The Impact of Sputnik and the Ndea on American Education

In: Historical Events

Submitted By sillywife
Words 2361
Pages 10
On October 4, 1957, the Soviet Union launched the Sputnik satellite into space, putting a big question mark to the framework of American education. Sputnik incited fear in the American leaders as well as the majority of the population, but not only because of the imagined implications of being spied on or being crushed if the satellite should fall from space. The launch of Sputnik led the United States to question its position of “technological superiority to Soviet Russia, and left government officials, politicians, scientists, and educators scrambling to find way to close the gap” (Concannon & Barrow, 2011, pg. 369).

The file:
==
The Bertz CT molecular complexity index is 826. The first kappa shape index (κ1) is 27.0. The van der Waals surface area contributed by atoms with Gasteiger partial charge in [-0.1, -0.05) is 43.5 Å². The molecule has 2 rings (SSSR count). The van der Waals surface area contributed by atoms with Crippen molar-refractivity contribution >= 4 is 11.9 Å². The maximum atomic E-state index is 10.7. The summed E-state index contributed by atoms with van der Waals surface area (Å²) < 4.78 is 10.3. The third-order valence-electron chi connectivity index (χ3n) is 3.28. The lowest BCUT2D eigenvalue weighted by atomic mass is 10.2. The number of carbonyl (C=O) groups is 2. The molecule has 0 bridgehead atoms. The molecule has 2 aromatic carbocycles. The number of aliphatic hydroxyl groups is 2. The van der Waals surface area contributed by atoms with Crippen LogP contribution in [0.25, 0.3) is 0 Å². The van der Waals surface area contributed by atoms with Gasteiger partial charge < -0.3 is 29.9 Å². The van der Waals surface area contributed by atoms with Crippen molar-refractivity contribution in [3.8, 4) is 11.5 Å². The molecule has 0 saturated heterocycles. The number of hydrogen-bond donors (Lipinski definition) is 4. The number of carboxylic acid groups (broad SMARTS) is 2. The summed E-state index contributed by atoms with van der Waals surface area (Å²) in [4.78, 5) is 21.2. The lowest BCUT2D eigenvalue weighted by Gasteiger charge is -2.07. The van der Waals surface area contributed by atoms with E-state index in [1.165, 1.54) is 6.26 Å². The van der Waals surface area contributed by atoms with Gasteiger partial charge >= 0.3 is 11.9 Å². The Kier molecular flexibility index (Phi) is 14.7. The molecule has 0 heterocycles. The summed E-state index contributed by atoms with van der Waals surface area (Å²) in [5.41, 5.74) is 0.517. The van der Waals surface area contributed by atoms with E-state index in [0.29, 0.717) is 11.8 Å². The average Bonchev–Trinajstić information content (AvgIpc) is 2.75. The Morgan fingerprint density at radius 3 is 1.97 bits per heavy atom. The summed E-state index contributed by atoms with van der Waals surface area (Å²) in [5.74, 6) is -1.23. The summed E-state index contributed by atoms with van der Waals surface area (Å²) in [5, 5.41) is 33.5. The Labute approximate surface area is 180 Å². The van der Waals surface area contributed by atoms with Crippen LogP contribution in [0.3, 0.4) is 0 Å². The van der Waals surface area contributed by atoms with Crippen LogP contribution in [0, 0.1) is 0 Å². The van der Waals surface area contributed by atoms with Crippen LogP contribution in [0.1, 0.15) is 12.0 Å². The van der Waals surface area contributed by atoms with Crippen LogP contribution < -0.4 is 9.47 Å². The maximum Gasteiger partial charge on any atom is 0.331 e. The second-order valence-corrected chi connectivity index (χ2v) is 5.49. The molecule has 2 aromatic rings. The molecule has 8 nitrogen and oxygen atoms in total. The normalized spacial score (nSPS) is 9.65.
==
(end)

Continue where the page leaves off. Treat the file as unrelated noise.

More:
The years that followed World War II had produced substantial changes in American education. Before the war, many saw education as an “engine of commercial development” (Rury, 2009, pg. 179). However, after World War II schools and schooling “increasingly were acknowledged as a primary factor in national economic growth” (Rury, 2009, pg. 179). At the end of the war, the G.I. Bill, which helped many returning servicemen go to college, and the baby boom, which began in the late 1940s, meant more Americans attended schools than in any other time period. “Enrollments climbed at all levels of the educational system… everyone was interested in going to school” (Rury, 2009, pg. 179). In addition to the increases in school enrollment and population, other significant social trends began in the 20 years following the end of the war. In 1951, a class action suit was filed against the Board of Education of Topeka, Kansas, in the United States District Court for the District of Kansas. The suit, which asked the school district to reverse its policy of racial segregation, concluded with the 1954 Supreme Court decision of Brown v. Board of Education, which affirmed that the segregation of schools was fundamentally unequal; this decision led directly to the…...

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